ST. PETERSBURG, Fla. -- With telephone and Internet service severely wiped out across the Bahamas, people in the United States are struggling to get in touch with their loved ones.
In many cases, they don’t know where they are staying, if they are injured or if they have anything to eat.
A local business, North Sails, is using their own connections to provide those answers.
“What you are seeing is we are converting my business into a de facto communication and command center,” said owner Brian Malone.
Malone’s heritage in the Bahamas goes back centuries, specifically Hope Town, where he grew up.
“Seventh, eighth and ninth generation from Wyannie Malone, she settled the island in 1785 as one of the settlers,” said Brian’s wife Kathleen Robinson-Malone.
“My parents are on the island, my brother in-law, numerous cousins,” said Brian Malone.
His family survived Dorian, but their homes did not.
“I’m actually relieved that I don’t have to worry about our properties right now, I can focus entirely on the health and welfare of the people that are there,” said Malone.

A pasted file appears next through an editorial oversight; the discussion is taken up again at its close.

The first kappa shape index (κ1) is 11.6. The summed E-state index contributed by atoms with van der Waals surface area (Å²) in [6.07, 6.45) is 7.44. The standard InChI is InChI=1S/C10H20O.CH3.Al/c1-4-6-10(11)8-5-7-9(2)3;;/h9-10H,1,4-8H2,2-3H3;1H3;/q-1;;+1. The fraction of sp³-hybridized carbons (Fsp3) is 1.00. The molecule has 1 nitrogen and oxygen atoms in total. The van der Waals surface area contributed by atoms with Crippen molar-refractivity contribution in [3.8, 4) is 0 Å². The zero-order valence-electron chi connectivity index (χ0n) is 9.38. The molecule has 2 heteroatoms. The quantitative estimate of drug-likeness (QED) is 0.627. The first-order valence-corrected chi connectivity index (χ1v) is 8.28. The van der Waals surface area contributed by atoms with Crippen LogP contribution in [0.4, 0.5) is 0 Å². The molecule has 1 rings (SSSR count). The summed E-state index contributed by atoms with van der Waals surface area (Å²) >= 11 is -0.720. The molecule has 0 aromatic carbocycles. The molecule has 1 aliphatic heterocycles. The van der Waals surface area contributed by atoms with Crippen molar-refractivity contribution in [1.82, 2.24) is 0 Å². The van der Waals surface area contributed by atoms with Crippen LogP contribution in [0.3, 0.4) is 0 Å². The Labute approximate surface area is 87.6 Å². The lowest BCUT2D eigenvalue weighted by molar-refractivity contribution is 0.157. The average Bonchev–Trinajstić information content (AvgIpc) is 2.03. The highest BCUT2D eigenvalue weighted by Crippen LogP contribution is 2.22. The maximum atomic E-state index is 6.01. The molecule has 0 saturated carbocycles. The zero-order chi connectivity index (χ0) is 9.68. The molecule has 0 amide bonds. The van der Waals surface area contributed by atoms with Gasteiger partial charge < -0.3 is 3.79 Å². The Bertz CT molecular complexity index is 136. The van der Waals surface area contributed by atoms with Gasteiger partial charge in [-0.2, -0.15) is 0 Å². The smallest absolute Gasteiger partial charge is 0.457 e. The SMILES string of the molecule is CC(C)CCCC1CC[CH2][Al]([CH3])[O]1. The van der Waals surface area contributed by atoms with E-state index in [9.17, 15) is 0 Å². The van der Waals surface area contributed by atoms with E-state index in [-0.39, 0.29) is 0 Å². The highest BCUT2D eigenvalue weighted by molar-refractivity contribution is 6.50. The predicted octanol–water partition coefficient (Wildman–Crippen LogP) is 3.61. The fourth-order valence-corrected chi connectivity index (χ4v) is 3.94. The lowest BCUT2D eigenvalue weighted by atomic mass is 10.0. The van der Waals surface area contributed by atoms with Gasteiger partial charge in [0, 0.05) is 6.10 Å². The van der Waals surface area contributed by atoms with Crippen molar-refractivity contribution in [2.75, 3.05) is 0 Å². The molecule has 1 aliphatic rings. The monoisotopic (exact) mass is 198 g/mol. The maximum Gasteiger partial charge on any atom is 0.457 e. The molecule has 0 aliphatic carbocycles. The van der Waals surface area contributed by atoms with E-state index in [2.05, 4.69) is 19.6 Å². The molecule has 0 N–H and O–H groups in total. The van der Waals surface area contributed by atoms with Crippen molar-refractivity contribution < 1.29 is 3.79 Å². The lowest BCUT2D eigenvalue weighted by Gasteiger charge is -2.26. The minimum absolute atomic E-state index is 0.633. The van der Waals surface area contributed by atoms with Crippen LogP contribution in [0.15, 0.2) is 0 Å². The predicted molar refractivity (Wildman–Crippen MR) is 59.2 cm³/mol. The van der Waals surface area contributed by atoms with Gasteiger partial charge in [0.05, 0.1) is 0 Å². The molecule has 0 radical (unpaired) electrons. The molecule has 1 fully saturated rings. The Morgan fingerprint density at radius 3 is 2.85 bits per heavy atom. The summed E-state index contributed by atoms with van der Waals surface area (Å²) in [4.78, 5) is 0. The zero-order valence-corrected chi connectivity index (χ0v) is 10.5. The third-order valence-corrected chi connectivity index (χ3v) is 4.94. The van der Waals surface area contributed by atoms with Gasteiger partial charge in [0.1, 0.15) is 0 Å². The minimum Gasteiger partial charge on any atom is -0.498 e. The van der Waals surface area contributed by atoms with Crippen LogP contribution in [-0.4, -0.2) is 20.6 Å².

So, the Malones and their extended family here in St. Petersburg are bridging the communication gap between the island and the United States.
“We were able to get a Sat phone on the island yesterday and we are coordinating with individuals on the island,” said Robinson-Malone.
They are in the process of making a list of everyone in Hope Town, where they are staying and their condition. That information will soon be posted on the Hope Town Volunteer Fire and Rescue's Facebook page.
“They have the elderly and the informed in a location with a generator and keeping them cool, they have the kids in another location keeping them cool, they have multiple kitchens that they are feeding and providing meals to the whole community,” said Robinson-Malone. “We want to let people know their families are safe and taken care of.”